• Major central banks are reducing their large balance sheets. This will increase the supply of government debt that markets have to absorb, causing upward pressure on yields at a time where deficits are still high.
  • The amount and speed at which central banks can offload their holdings critically depends on how much more debt governments issue. Additional public sector spending demands can complicate the tightening path.
  • This higher supply of bonds should increase yields and raise the risk-adjusted required returns on other major asset classes. But it should be manageable if it’s done gradually and with due regard to market conditions.

The recent surge in global bond yields is partly ascribed to market worries about a greater supply of debt coming from governments. Some of this increase in yields should reverse when inflation nears central banks’ targets and monetary policy is less restrictive. But central banks will also add to the supply of government bonds over time as they unwind their unprecedentedly large balance sheets – ranging from 30% of GDP for the US Federal Reserve (Fed) to 50% of Eurozone GDP for the European Central Bank (ECB) – substantially larger than the average amount of around 10% of GDP that central banks held before the Great Financial Crisis (GFC).

The Bank of England (BoE), the ECB, and the Fed have already begun unwinding through the reduced reinvestment of maturing assets, and all three have indicated that they plan to normalise their balance sheets substantially over time. Their objective is to get ‘out of the unconventional mode’ and operate monetary policy primarily through interest rates. Some central bank officials may also want to put more government debt in market hands as part of the toolkit to tighten policy.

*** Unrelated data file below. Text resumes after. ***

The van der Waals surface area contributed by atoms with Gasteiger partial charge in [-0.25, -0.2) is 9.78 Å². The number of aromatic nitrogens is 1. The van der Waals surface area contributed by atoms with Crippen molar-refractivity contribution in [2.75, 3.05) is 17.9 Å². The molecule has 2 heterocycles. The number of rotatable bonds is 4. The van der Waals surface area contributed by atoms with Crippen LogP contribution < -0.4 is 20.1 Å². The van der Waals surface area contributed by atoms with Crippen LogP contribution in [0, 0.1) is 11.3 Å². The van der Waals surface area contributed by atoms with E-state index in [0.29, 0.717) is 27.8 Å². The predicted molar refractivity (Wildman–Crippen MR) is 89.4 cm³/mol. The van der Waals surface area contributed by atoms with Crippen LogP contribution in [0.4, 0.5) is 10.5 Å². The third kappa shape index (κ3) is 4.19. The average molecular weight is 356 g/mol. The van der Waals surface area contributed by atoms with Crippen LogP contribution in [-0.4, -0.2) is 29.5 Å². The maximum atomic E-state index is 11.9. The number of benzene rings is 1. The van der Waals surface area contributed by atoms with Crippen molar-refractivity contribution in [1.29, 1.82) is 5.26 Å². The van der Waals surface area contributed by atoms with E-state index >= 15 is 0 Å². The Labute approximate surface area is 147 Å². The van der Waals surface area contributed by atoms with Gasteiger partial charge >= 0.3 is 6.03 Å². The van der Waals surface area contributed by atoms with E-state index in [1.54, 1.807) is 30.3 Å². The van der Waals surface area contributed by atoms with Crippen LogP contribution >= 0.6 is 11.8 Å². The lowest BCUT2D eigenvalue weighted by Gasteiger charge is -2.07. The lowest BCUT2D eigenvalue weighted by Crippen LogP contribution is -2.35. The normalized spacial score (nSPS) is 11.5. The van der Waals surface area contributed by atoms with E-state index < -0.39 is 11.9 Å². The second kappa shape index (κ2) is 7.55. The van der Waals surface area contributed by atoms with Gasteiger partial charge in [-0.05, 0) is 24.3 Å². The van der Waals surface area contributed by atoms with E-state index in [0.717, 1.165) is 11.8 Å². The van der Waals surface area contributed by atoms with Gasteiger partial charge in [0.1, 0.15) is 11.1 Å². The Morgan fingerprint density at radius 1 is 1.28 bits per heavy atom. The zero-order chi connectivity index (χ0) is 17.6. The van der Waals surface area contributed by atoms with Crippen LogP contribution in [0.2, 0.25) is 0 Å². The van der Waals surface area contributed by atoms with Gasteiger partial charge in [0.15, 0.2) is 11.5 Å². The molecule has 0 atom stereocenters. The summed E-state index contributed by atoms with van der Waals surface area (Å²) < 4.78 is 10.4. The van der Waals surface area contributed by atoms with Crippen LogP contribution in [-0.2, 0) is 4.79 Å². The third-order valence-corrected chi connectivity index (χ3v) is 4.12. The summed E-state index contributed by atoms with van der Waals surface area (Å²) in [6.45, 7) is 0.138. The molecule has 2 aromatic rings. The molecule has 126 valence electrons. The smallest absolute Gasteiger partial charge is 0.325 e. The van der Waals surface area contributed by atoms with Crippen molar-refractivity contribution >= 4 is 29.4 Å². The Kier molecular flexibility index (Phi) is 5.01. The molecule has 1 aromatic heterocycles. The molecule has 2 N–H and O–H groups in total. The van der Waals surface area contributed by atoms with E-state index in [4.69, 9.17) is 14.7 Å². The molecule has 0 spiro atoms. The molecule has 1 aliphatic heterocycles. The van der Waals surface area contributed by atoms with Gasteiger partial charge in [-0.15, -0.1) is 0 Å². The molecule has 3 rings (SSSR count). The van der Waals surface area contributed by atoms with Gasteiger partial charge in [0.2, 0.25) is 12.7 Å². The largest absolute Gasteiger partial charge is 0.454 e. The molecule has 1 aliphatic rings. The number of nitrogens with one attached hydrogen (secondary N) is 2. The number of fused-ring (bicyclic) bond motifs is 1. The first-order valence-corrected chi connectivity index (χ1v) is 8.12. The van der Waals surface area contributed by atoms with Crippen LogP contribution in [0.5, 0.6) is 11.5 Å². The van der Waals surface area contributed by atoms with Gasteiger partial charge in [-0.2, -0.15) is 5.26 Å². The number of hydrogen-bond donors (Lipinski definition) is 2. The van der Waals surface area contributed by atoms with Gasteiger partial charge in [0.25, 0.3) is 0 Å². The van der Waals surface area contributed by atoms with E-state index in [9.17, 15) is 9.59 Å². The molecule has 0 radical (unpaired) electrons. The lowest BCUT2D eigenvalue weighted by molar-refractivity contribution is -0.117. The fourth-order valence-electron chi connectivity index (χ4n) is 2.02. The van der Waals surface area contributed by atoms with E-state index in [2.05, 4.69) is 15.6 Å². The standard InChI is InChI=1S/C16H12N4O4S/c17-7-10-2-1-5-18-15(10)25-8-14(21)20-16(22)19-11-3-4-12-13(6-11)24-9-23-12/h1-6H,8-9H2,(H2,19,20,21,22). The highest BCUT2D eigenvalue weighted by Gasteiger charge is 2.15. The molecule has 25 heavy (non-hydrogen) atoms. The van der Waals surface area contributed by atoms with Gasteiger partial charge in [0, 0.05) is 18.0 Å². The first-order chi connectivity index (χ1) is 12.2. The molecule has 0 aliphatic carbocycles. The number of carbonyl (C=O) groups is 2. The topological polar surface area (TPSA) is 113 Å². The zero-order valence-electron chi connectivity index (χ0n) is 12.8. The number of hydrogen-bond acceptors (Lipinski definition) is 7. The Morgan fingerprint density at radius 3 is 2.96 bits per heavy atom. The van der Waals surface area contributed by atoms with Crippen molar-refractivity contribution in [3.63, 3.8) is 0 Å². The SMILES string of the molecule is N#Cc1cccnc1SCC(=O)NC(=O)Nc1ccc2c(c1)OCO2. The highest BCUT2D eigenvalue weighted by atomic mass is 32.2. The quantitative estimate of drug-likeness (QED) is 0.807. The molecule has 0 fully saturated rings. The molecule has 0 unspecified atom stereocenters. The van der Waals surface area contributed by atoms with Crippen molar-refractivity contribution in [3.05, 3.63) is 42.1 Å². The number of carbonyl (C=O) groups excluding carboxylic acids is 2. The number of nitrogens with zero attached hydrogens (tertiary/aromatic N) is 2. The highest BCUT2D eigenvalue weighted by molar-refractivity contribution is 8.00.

Major central banks have started reducing their balance sheets

Whether they can pull this off in an orderly way without triggering much higher yields, with markets being asked to absorb a much larger amount of debt, remains to be seen against a backdrop where governments continue to run large deficits. It will also depend on how fast they normalise, how much is unwound and how much more government debt markets will be asked to fund. 

The unwinding will need to be gradual, likely spread over many years, because central bank bond holdings are large – about USD 8tn at the Fed, EUR 5tn at the ECB and GBP 800bn at the BoE. A gradual exit would also reduce their potential losses as they reinvest maturing assets into higher-yielding debt compared to the low-yielding bonds they bought during the period of low interest rates.

Some central bankers have argued that long-term balance sheets will almost certainly need to be much larger than before either the GFC or the beginning of unconventional monetary policies such as Quantitative Easing (QE). Due to the secular growth of debt markets, frequent policy interventions to achieve financial stability objectives, a higher demand for bank reserves and more cash in circulation, central banks will inevitably hold larger balance sheets than before QE. Steady state balance sheets of about 20% of GDP on average would be a reasonable assumption.